I can again thy former light restore
'Like acting to Calais from the cliffs of Dover,' said Sir Christopher Bland, Chairman of the Royal Shakespeare Company (RSC), quoting Shakespearean actor Baliol Hollway, and aptly describing the original Royal Shakespeare Theatre. Enter Mace stage left, fuelled with a construction management contract, a team of specialist contractors and the backing of the entire community. The result was a transformed theatrical environment that revolutionises the way audiences experience theatre, by reducing the average distance of the audience to the actors, with all seats now less than 15 metres of the stage – all delivered on time and within budget.
The new auditorium, with its innovative thrust stage design, is one that Shakespeare himself would recognise, with the intimacy of the space driving the intensity of the theatre experience. Add to this the aim of uniting the building’s two theatre spaces via the new public spaces, and the result is a theatre which has been successfully brought right back to the heart of the community, where it belongs.
“As someone who has played all the RSC’s theatres, it seems to me that what the Company has found is a brilliant way of retaining the best of the original building while constructing a new theatre which will work wonderfully for actors and audiences alike. We are creating a theatre in Stratford that Shakespeare could walk into and recognise as a playhouse for his work. It’s a spectacular idea”
Good counsellors lack no clients
The strength of this project lay in the collaborative spirit of the team and their ability to overcome challenges whether physical, artistic or financial, thanks to the detailed early programme, cost planning and change management processes which were put in place. Just like the theatre itself, the works merged the modern with the traditional and resulted in a project where the team would be just as likely to find themselves demolishing areas by hand to retain the original features as dealing with prefabrication and modern methods of construction.
In the public haunt of men
Renovating a theatre named after the world’s most famous playwright in the town of his birth did attract some attention to say the least. Royal visits were planned, national press were alerted and construction milestones were greeted with an unprecedented amount of public interest. This project sparked the imagination of everyone who came into contact with it and none less so than the project team who worked on it - definitely one for the scrapbook.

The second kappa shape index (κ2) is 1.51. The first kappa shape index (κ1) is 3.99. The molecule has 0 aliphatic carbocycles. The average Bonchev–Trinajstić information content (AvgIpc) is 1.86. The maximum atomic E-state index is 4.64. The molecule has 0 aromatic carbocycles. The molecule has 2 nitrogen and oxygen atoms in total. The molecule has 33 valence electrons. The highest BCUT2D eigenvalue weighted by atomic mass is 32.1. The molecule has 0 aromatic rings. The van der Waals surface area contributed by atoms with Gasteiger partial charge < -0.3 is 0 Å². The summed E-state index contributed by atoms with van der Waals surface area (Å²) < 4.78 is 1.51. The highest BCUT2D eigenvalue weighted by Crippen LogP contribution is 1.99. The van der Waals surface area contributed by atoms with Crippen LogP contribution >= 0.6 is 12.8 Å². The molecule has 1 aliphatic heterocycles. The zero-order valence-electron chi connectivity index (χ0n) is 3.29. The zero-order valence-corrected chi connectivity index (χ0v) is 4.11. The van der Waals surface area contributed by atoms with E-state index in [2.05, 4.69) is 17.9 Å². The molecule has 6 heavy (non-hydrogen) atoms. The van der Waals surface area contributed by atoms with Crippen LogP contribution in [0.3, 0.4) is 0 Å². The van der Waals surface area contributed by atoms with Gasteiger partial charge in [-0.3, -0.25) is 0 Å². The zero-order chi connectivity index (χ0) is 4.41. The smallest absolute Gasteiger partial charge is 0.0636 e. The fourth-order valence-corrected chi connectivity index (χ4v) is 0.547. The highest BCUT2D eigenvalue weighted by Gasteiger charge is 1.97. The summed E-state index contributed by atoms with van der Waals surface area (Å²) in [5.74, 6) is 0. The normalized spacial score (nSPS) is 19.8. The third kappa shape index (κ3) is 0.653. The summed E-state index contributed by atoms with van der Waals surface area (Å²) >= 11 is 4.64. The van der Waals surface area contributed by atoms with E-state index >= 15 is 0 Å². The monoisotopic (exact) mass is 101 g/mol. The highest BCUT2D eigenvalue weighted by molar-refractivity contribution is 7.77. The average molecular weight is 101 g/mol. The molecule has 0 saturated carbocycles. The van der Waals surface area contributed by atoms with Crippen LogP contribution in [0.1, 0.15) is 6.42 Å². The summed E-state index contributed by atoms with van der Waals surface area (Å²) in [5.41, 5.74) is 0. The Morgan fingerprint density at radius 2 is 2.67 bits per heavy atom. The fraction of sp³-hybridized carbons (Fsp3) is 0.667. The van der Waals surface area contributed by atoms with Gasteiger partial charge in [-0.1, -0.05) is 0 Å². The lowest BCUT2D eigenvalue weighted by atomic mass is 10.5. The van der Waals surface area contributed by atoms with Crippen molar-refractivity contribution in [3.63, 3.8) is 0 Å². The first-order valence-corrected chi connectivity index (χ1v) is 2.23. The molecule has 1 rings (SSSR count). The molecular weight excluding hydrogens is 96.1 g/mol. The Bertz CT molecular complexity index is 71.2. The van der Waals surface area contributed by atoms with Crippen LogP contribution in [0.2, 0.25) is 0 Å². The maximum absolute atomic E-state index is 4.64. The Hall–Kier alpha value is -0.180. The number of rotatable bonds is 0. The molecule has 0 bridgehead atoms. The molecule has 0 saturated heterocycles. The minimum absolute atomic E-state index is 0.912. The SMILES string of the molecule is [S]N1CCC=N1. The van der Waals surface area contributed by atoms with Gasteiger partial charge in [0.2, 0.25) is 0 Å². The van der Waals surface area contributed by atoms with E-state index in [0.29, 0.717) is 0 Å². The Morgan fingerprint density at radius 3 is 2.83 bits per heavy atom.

“A cultural project on the scale of the Royal Shakespeare Theatre transformation places extraordinary demands on any design and construction team, requiring not only high levels of originality and problem solving but also patient interaction with a multitude of stakeholders and accountability to funders, public and private. The RSC was fortunate to find a team that was capable of meeting all of those demands and doing so with the added complications of taking account of a complex listed building within one of the highest profile tourist destinations in Britain. That in itself is a significant testimonial but we also expected the team to rise to the challenge of working with an exactingly creative and technically skilled client for whom compromise has not been an option. The making of a new building that is itself as creative and technically accomplished within all those constraints has been what the RSC dared to hope for and what it has been overjoyed to have received. To have got it when we asked for it - and for what we could afford - and of having had so much fun doing it despite the challenges, has been a remarkable bonus”